Courtesy of GameMethod
As one of a number of titles briefly shown at Sony Computer Entertainment’s pre-E3 Press Conference last year, “Genji 2” was somewhat lost in a sea of original concepts and triple-A franchises slated to hit PlayStation 3. Ironically, the action game play of “Genji 2”, set far back in the early feudal days of Japan, does much to embody the next-generation of gameplay as any of Sony Computer Entertainment’s new properties. “Genji 2” not only improves upon the original game in both presentation and gameplay, but promises to be one of our most anticipated titles for the launch of PlayStation 3.
“Genji 2” begins three years after the events of “Genji: Dawn of the Samurai.” Despite having defeated the Heike Clan, Yoshitsune is once again faced with a demonic uprising. Differing from the original, “Genji 2” actually recreates battles significant in Japanese history such as the naval battle of Dannoura and the Battle of Ichinotani. Through the course of the game, you’ll follow Yoshitsune in his quest to vanquish the Heike and their demonic allies; fortunately, he doesn’t have to do it alone. “Genji 2” expands with a total of four playable characters including Yoshitsune and Benkei. The remaining two characters are being kept under wraps for the purpose of preserving the surprise of the narrative.
Unlike the first game in which switching between characters was essentially optional, “Genji 2” not only encourages playing as each of the characters, but often requires it. Pressing left on the directional pad enables you to switch characters on-the-fly, even mid-battle. The result is the ability to utilize each character’s unique abilities to defeat difficult enemies; moreover, you can pull off incredible combination attack by switching characters and linking their attacks. In one of the two levels we played, “Battle at Ichinotani,” switching between Yoshitsune and Benkei was necessary in confronting a devilish crab. After dispatching twenty Heike samurai, the massive demonic crab assaults Yoshitsune; however, his attacks are useless against its thick shell. By switching to Benkei, you can knock the crab on its back and then switch back to Yoshitsune for a few quick hits.
“Genji 2” is also more open-ended in allowing you freedom to tactically engage enemies. In the second level we played, the “Burning Gates of Suzaku,” Yoshitsune comes to face armored demon wielding a massive katana. Using Yoshitsune, you can maneuver behind the demon to hit the demonic shard that is its weak spot; however, you can also use Benkei’s brute strength to knock the demon’s armor off and then hit his bare body. From what we played, it seems clear that “Genji 2” involves a bit of tactical thinking mixed in with its quick-paced combat.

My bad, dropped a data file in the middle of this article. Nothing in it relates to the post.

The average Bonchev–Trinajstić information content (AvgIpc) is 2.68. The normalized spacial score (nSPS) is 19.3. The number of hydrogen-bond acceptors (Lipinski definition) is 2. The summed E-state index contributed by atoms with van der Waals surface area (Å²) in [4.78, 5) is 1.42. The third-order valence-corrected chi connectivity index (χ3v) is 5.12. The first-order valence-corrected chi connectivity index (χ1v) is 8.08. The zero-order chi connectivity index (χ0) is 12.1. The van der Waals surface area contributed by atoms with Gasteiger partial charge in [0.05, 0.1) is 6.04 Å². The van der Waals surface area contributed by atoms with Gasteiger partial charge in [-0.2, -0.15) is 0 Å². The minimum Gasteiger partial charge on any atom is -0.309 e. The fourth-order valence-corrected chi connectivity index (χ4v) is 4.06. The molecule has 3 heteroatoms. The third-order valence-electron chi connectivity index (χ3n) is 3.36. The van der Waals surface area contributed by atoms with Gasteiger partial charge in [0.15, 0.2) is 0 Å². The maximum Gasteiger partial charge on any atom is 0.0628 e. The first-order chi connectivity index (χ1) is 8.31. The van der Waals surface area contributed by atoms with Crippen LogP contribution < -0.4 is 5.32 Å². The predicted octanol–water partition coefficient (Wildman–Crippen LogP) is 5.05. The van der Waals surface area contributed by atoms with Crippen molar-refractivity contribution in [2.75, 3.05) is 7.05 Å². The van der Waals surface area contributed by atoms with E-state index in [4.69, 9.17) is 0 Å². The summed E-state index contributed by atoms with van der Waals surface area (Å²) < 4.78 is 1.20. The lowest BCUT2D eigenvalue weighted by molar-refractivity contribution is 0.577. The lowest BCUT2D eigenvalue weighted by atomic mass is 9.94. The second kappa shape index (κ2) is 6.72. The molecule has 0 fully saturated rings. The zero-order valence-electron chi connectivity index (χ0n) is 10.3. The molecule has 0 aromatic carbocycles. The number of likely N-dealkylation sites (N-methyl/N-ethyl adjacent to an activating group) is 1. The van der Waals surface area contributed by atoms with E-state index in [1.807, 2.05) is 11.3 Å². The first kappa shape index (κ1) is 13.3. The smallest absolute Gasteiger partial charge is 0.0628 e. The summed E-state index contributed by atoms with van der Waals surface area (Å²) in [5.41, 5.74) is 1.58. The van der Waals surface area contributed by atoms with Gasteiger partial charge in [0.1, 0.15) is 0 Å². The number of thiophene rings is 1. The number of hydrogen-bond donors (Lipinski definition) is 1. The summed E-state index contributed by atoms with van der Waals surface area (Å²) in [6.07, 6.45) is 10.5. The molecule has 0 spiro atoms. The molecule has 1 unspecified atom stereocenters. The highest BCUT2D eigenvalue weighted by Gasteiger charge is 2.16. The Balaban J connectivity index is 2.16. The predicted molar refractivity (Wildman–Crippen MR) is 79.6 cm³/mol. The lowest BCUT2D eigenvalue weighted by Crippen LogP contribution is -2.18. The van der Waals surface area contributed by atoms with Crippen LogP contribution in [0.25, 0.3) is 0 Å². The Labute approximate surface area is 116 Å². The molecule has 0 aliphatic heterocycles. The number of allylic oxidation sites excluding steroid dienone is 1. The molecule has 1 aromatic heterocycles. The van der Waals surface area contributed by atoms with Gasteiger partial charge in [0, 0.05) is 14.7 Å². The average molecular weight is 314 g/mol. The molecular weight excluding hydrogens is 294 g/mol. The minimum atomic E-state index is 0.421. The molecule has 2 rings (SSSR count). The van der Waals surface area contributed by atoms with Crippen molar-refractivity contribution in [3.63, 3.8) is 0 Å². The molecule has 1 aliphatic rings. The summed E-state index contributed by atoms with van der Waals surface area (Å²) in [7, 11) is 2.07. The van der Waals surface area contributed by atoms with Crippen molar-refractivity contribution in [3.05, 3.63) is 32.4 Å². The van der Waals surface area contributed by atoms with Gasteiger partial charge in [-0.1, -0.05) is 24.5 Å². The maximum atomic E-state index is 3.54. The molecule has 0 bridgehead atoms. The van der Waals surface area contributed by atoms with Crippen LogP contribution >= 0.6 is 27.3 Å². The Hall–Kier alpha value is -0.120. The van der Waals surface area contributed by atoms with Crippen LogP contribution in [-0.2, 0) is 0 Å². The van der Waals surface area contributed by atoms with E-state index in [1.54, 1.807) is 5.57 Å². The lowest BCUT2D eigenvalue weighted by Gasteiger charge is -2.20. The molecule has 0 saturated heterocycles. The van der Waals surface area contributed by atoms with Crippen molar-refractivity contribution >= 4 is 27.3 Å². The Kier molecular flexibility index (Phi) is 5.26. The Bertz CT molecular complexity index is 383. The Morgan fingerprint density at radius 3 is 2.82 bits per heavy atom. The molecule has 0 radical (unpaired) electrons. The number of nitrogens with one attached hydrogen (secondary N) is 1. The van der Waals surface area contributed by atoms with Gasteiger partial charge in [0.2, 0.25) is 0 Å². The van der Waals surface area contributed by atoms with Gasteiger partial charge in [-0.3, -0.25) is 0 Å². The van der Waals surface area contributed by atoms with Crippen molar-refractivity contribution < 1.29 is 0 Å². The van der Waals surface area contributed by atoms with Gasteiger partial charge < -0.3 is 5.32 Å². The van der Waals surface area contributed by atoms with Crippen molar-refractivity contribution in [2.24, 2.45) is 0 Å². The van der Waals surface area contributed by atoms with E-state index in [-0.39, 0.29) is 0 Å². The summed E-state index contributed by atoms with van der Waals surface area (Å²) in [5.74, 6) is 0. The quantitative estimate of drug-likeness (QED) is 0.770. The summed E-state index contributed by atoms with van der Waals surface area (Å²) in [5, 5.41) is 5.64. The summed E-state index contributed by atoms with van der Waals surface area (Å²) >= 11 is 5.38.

Combat mechanics in “Genji 2“ are largely imported from the original game. Pressing the square button executes a basic attack, while the triangle button triggers a dash attack. Different combinations of the square, triangle, and movement with the left analog stick will yield a variety of attacks. For example, pressing triangle, then L3, and triangle once again issues a corkscrew attack. Of course, if you’re in danger of taking damage, R1 enables blocking. The relative lack of depth in the combat system of the first game is being address in “Genji 2“ with plenty of ways in which to unleash unique attack on enemies.
Also returning in “Genji 2” is the kamui system. By defeating enemies, characters receiving kamui orbs which fill up the kamui bar at the top of the screen. Once this bar is filled, pressing L1 unleashes kamui power. Just like the first game, you’ll dispatch enemies by tapping a button on the controller as shown on the screen. If you’re able to time the button presses correctly, you’ll create a string of kills. Since increasing your hit counter multiplies the amount of currency you receive from combat, utilizing kamui is good for dealing with groups of enemies.
Visually, “Genji 2” is astounding. The improvement over “Genji: Dawn of the Samurai is not just clear, it’s jarring. In the mission “The Burning Gates of Suzaku,” the fire is rendered convincingly and light from the fire reflects off of the walls, objects, and characters dynamically. Complementing the visual flare of the game are obstacles in game that are visually integrated into the level design. For example, Yoshitune must run through a burning house in the same level; however, pieces of the house are will fall on him and cause damage if you don’t walk slowly and block. Design elements like these, as well as the improvements to the combat system and lengthened gameplay are poised to actualize the potential of the first game in “Genji 2.” Slated for release day and date of the PlayStation 3 launch, we’re eagerly awaiting to get our hands on the entirity of “Genji 2.”